I am a PhD student co-supervised by both Angus and Mike Ferguson, and funded by the Wellcome Trust. The aim of project is to further characterise the protozoan parasite, Trypanosoma brucei, utilising proteomic methodologies.
Trypanosoma brucei is a unicellular protozoan parasite that causes African sleeping sickness in humans and n’agana in livestock in sub-Saharan Africa. The trypanosomatid order also includes the parasites Trypanosoma cruzi (Chagas disease) and Leishmania major (Leishmaniasis). Sleeping sickness is estimated to cause ~10,000 deaths per year. Current treatments are expensive, difficult to administer and toxic.
Trypanosomatids are a major cause of global disease, however due to their large evolutionary divergence from intensively studied eukaryotic model organisms much of their unusual biology remains poorly characterised. Although genomic sequences have been produced for all three parasites, much is still unknown about protein function with 64% of identified genes annotated as “hypothetical” containing no known regions of homology with known proteins or domains.
To overcome the lack of functional annotation from genomic sequence, efforts are being made to provide experimental evidence for protein function, for example the development of genome wide gene knockdowns utilising RNA interference followed by phenotypic analysis or transcriptomic and proteomic analyses focusing on different aspects of parasite biology.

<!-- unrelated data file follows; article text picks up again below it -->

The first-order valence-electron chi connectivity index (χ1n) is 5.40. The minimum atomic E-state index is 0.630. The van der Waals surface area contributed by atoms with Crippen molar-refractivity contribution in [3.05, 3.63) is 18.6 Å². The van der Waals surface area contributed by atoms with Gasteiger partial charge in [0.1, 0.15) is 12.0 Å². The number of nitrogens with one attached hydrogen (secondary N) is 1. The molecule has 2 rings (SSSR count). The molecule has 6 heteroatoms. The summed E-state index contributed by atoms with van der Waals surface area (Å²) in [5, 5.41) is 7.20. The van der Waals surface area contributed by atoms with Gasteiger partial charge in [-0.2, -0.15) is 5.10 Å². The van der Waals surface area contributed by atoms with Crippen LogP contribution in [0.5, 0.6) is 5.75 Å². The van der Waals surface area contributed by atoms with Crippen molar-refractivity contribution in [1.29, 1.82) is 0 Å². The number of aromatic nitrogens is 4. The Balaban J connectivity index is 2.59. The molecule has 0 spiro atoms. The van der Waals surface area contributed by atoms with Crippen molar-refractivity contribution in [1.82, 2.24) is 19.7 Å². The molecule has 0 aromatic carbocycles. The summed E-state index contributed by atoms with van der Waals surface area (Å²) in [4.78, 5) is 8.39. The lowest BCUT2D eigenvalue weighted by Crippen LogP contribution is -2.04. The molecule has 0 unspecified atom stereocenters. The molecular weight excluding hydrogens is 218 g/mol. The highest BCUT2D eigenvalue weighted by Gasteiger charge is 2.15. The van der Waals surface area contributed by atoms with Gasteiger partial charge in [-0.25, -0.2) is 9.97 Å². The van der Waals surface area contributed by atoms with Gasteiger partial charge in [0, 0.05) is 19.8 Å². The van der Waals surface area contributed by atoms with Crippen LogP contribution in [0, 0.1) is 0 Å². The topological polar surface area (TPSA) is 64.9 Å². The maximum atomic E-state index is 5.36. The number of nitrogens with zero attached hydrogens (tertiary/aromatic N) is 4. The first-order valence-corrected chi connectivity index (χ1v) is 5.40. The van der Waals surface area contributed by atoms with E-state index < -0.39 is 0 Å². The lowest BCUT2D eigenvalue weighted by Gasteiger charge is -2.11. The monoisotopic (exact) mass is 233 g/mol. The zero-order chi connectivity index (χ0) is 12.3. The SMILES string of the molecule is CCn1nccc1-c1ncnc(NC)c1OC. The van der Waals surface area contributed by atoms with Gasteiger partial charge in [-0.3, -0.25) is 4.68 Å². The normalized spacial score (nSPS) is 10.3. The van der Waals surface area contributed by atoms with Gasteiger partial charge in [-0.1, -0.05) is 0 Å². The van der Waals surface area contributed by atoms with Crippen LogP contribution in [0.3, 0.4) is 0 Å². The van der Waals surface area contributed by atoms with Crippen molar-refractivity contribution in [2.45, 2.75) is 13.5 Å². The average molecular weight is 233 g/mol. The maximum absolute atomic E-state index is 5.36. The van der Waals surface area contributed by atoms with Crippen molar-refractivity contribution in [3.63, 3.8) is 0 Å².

My project aims to build on this work by providing experimental evidence for function of proteins in T. brucei by determining putative interaction partners on a proteome wide scale. To achieve this analyses I will be separating complex trypanosome lysates by different chromatographic methods, followed by identification of proteins present in the eluted fractions collected. To identify putative interactions we then cluster the proteins identified based on the correlation between elution profiles determined by mass spectrometry.
Through identifying putative interactions of trypanosome proteins we may uncover function for “hypothetical” annotated proteins through “guilt by association” with other components with known function.
I also aim to compare different biological samples, different forms of the parasite or different cell cycle stages, for example, leading to an idea of how T. brucei modifies not only the composition, but the organisation of its proteome to enact different processes. The data produced will also act as a useful resource for other trypanosomatid researchers interested in finding potential interaction partners of proteins of interest, helping to uncover biological function.